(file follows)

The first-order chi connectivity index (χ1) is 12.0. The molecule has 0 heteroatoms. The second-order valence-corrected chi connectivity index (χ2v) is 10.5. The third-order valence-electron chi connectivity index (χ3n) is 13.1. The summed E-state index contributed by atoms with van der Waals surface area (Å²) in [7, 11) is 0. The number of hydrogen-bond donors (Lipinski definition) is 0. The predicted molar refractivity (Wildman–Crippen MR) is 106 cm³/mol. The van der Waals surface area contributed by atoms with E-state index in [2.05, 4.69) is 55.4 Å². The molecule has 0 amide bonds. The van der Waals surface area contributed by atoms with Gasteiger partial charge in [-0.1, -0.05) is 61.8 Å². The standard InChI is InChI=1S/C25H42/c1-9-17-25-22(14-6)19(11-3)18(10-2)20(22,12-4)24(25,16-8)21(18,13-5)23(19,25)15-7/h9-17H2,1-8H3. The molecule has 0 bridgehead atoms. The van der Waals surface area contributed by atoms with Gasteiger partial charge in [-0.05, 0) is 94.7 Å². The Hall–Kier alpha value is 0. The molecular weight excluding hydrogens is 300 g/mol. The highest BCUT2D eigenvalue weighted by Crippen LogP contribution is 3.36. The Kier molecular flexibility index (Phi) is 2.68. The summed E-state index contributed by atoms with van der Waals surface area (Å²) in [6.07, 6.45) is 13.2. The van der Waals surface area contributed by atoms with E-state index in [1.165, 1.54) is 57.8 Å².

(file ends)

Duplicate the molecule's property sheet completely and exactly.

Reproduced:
The first-order chi connectivity index (χ1) is 12.0. The molecule has 0 heteroatoms. The second-order valence-corrected chi connectivity index (χ2v) is 10.5. The third-order valence-electron chi connectivity index (χ3n) is 13.1. The summed E-state index contributed by atoms with van der Waals surface area (Å²) in [7, 11) is 0. The number of hydrogen-bond donors (Lipinski definition) is 0. The predicted molar refractivity (Wildman–Crippen MR) is 106 cm³/mol. The van der Waals surface area contributed by atoms with E-state index in [2.05, 4.69) is 55.4 Å². The molecule has 0 amide bonds. The van der Waals surface area contributed by atoms with Gasteiger partial charge in [-0.1, -0.05) is 61.8 Å². The standard InChI is InChI=1S/C25H42/c1-9-17-25-22(14-6)19(11-3)18(10-2)20(22,12-4)24(25,16-8)21(18,13-5)23(19,25)15-7/h9-17H2,1-8H3. The molecule has 0 bridgehead atoms. The van der Waals surface area contributed by atoms with Gasteiger partial charge in [-0.05, 0) is 94.7 Å². The Hall–Kier alpha value is 0. The molecular weight excluding hydrogens is 300 g/mol. The highest BCUT2D eigenvalue weighted by Crippen LogP contribution is 3.36. The Kier molecular flexibility index (Phi) is 2.68. The summed E-state index contributed by atoms with van der Waals surface area (Å²) in [6.07, 6.45) is 13.2. The van der Waals surface area contributed by atoms with E-state index in [1.165, 1.54) is 57.8 Å².